The Invisible Man (2020)
February 29, 2020 1:52 PM - Subscribe

When Cecilia's abusive ex takes his own life and leaves her his fortune, she suspects his death was a hoax. As a series of coincidences turn lethal, Cecilia works to prove that she is being hunted by someone nobody can see.
posted by daybeforetheday (8 comments total)
I thought the ending was perhaps telegraphed a little too strongly (that particular Chekov’s gun was going to fire at some point) but other than that, I loved every beat of this Incredibly tense thriller, and I delighted we got such a well-made twist on this story. Shifting the point-of-view from the invisible man to the woman he is obsessed with ramps up the menace tremendously. And the story reflects our current conversation about trusting women’s stories without being overly obvious or pedantic. I haven’t enjoyed a horror film this much since Get Out.
posted by Pater Aletheias at 8:30 AM on March 1, 2020 [5 favorites]

Apart from a few little nitpicks, I thought this was fantastic. There was a moment about halfway through the movie where about 10 seconds after it happened I became consciously aware that my jaw had literally dropped open.
posted by doctornecessiter at 5:21 AM on March 2, 2020 [2 favorites]

I was just recently bemoaning the recent dearth of slick, mid-budget suspense thrillers after going on a mini-binge of 1990s movies from that subgenre (The Hand that Rocks the Cradle, Single White Female, What Lies Beneath, The Good Son, etc.) so this movie was a welcome surprise. I hope it does well enough at the box office to spawn a sort of mini-revival of that genre.
posted by Atom Eyes at 12:53 PM on March 2, 2020 [4 favorites]

...a welcome surprise.

I see what you did there.
posted by iamkimiam at 3:42 PM on March 29, 2020 [1 favorite]

Brilliantly showed what gaslighting, crazy-making and isolation tactics are about for a survivor of intimate partner abuse at the hands of a rich and powerful Cluster B. It also recalled many elements of the film Unsane, which is also fantastic.

Moss can say so much with just the tiniest movements of her eyes, my god.
posted by edithkeeler at 5:10 AM on June 20, 2020

Incidentally, one very early scene showing someone literally surreptitiously adjusting the gas level. Deliberate? I hope so.
posted by Wrinkled Stumpskin at 4:19 PM on August 22, 2020

Okay that was better than I expected. Moss is great. I’m amused at the things that fail suspension of disbelief for me - the first time she goes back to the house, who’s been taking care of Zeus and why isn’t she asking that very question. I expected Chekhov’s spare suit to get used right away, but the delay led to some nice poetic justice. Kind of surprised the shock collar didn’t show up again later, too.
posted by rmd1023 at 6:49 AM on September 26, 2020

I was just recently bemoaning the recent dearth of slick, mid-budget suspense thrillers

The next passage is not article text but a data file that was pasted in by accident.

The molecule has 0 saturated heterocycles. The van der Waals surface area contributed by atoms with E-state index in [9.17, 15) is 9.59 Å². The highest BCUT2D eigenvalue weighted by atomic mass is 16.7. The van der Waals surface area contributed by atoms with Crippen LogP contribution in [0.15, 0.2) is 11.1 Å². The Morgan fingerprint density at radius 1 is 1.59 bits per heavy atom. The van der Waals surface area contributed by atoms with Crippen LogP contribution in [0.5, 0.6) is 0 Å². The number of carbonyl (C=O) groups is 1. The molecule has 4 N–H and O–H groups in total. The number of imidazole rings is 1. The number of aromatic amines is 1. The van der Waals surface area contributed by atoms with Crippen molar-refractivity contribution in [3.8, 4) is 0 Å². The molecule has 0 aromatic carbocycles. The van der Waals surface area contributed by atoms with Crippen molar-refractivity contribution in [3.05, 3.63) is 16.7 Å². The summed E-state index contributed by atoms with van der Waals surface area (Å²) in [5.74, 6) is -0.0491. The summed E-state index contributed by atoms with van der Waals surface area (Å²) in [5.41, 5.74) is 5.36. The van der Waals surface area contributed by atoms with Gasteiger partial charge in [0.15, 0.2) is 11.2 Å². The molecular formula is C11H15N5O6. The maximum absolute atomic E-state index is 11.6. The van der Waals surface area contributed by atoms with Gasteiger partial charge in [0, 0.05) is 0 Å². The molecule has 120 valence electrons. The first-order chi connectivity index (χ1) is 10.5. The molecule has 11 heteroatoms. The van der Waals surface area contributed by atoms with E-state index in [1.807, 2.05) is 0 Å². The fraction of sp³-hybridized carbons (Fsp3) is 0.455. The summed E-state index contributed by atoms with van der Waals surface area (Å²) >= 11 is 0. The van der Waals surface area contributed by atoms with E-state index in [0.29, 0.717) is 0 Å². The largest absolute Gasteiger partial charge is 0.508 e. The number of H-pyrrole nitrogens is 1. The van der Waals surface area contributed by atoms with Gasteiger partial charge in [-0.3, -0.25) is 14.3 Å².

I know someone who often complains (and with some justification) that movies are now sprawling MCU/Star Wars blockbusters or microbudgeted indie/student films with nothing in between. Many’s the time he has said, “Instead of a $250 million dollar movie, why not 25 $10 million movies?”

Oddly this movie shows why it is not that feasible; I was startled to see a Toronto Unit block in the credits. I had assumed the entire thing was shot in Australia doubling not especially well for San Francisco. Reading up I see there are two brief shots from Toronto reshoots: the scene with the blanket being pulled off the bed and a later scene when Cecilia calls Adrian. One set and one non-descript exterior, three people onscreen, minimal special effects and less than four minutes of screen time. The Toronto unit was just shy of a hundred people.

My suspicion (as someone who does not work in that business) is that the budget is more fungible than the people involved. Your $250 million blockbuster might have a thousand people on the credits and fifty speaking roles. Breaking that up into $10 million dollar movies does not mean each one gets made by forty people with two people who have dialogue. You can’t have 4% of a cinematographer.

Anyway, all that said, I liked it more than I expected. Whannell knows Hitchcock’s dictum about how suspense works, and there are a lot of locked shots of open rooms with blank walls and empty spots where we have been conditioned by lives of movie watching to expect someone to appear in shot. The audience does the hard work of filling in the unseen character. There are some decently subtle notes that I didn’t see until I went back and rewatched a scene or three: when Cecilia steps away from the stove and offscreen to wake Sydney, the scene of the gas being turned up is clear enough. I did not notice until the second time around that the knife she has been slicing vegetables with topples off the counter but we do not hear it clatter to the floor. Nice.
posted by ricochet biscuit at 6:35 PM on October 27, 2020

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